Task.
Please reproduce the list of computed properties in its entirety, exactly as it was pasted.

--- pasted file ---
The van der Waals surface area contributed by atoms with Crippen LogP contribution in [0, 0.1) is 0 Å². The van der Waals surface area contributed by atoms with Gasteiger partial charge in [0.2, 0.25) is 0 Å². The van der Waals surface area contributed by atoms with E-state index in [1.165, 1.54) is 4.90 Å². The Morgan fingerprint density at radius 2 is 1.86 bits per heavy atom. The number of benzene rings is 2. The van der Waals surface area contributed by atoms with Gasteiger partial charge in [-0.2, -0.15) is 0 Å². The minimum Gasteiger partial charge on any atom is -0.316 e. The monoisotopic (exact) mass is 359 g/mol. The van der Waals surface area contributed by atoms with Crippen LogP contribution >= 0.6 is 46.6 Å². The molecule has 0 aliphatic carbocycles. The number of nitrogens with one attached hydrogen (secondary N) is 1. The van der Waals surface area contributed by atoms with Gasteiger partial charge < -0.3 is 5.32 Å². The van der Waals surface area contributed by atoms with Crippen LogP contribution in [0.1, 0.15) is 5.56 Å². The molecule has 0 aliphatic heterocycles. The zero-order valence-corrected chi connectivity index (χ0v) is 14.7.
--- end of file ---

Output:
The van der Waals surface area contributed by atoms with Crippen LogP contribution in [0, 0.1) is 0 Å². The van der Waals surface area contributed by atoms with Gasteiger partial charge in [0.2, 0.25) is 0 Å². The van der Waals surface area contributed by atoms with E-state index in [1.165, 1.54) is 4.90 Å². The Morgan fingerprint density at radius 2 is 1.86 bits per heavy atom. The number of benzene rings is 2. The van der Waals surface area contributed by atoms with Gasteiger partial charge in [-0.2, -0.15) is 0 Å². The minimum Gasteiger partial charge on any atom is -0.316 e. The monoisotopic (exact) mass is 359 g/mol. The van der Waals surface area contributed by atoms with Crippen LogP contribution >= 0.6 is 46.6 Å². The molecule has 0 aliphatic carbocycles. The number of nitrogens with one attached hydrogen (secondary N) is 1. The van der Waals surface area contributed by atoms with Gasteiger partial charge < -0.3 is 5.32 Å². The van der Waals surface area contributed by atoms with Crippen LogP contribution in [0.1, 0.15) is 5.56 Å². The molecule has 0 aliphatic heterocycles. The zero-order valence-corrected chi connectivity index (χ0v) is 14.7.